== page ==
Katherine Hayes ducked behind a large sycamore tree, a blue-wrapped package in one hand, two black leather leashes in the other. She glanced over her shoulder to make sure she hadn’t been followed before turning her attention to the tree. Its trunk was wide and knotted, with gnarled branches jutting in all directions, reaching toward the blue sky above.
She found the perfect hiding spot right above her head—a little nook between branches just wider than her palm. Smiling, she nestled the blue-wrapped package into it. She took a step back and tripped, grabbing a branch to steady herself. Glancing down, she saw that Ben and Jerry had wound their leashes around her legs while she wasn’t paying attention.
“Seriously, you guys,” she grumbled as she bent down and lifted the two fluffy little dogs, disentangling herself. She set them down and tied their leashes to a branch, glancing around again for watching eyes. So far, so good. She stood with her back to the tree and lifted her phone to take a selfie with the prize visible over her shoulder.
Inside the package, she’d placed a signed copy of Fairytale, her latest album, two VIP passes for her performance on Today tomorrow morning, and a handwritten note for the lucky fan who found it. Sometimes, she liked to leave prizes around town—or in cities she was visiting—for them to find. She had an active following on social media and enjoyed interacting with her fans whenever and however she could.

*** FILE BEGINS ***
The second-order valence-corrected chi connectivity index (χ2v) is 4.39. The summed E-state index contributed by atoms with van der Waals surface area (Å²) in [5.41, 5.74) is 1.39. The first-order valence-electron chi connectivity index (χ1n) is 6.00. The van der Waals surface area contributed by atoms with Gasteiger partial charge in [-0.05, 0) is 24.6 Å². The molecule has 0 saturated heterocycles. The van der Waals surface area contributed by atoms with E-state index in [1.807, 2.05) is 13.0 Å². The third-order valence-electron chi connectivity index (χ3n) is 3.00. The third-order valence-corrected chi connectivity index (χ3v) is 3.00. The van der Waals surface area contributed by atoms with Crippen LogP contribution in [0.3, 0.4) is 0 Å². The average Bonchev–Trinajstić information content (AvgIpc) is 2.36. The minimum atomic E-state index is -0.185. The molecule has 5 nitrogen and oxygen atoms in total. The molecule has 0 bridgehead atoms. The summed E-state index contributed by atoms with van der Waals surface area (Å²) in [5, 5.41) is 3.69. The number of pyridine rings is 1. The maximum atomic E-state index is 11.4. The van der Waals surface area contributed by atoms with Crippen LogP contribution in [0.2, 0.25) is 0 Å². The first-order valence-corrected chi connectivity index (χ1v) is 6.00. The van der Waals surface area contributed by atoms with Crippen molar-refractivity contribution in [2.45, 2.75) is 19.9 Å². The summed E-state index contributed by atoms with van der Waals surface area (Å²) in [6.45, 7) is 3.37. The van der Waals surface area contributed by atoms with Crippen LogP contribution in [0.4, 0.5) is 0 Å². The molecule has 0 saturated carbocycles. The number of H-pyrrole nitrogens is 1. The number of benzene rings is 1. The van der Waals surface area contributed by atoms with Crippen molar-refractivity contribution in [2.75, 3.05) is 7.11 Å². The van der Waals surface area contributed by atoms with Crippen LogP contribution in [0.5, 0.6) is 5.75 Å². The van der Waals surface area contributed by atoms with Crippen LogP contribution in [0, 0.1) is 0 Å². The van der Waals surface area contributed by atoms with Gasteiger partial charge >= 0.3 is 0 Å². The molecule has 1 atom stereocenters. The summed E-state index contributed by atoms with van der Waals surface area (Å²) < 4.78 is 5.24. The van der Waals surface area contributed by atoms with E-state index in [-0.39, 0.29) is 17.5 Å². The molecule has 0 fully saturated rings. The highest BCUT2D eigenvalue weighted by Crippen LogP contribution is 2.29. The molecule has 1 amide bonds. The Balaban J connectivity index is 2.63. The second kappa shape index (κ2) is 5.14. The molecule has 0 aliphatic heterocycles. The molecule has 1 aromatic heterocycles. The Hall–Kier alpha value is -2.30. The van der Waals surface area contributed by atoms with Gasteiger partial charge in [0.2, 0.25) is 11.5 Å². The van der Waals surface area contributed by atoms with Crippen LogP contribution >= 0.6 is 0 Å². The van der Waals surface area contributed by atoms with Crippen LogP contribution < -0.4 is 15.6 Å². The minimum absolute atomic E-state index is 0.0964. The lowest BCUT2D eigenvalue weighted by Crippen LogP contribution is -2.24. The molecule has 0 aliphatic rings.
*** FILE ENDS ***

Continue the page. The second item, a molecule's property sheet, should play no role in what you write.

Quickly, she tapped out a message offering a few well-placed clues to the prize, attached the photo she’d just taken, and scheduled it to post to her various social media accounts in an hour—once she was safely back inside her condo on Central Park West.
With that done, she untied Ben and Jerry and headed down the path behind her. She skirted around the ball field to Umpire Rock, one of many boulders dotting the park. Ahead, she spotted a familiar face—a face that stopped her in her tracks. Darla Kasich was one of the local paparazzi who often tailed her around New York City.
Darla herself wasn’t a problem. Kate had a friendly relationship with her and most of the local paparazzi, but today…today, she wasn’t ready to answer their questions. This morning, someone had posted fake nude photos of her online. She was horrified and angry and not saying a word to anyone—least of all the paparazzi—until she’d met with her manager and publicist later that afternoon.
In retrospect, it had probably been a mistake to come into Central Park alone today. The paparazzi were out in record numbers, no doubt wanting to be the first to get a statement from her about the nude photos. She’d already dodged three photographers over by the sycamore tree where she’d left her fan package. But she’d been teasing the prize all week on her social media, and she hated disappointing her fans. Plus, after a long week of meetings, interviews, and performances, she really just wanted to relax and unwind in her favorite spot for a little while.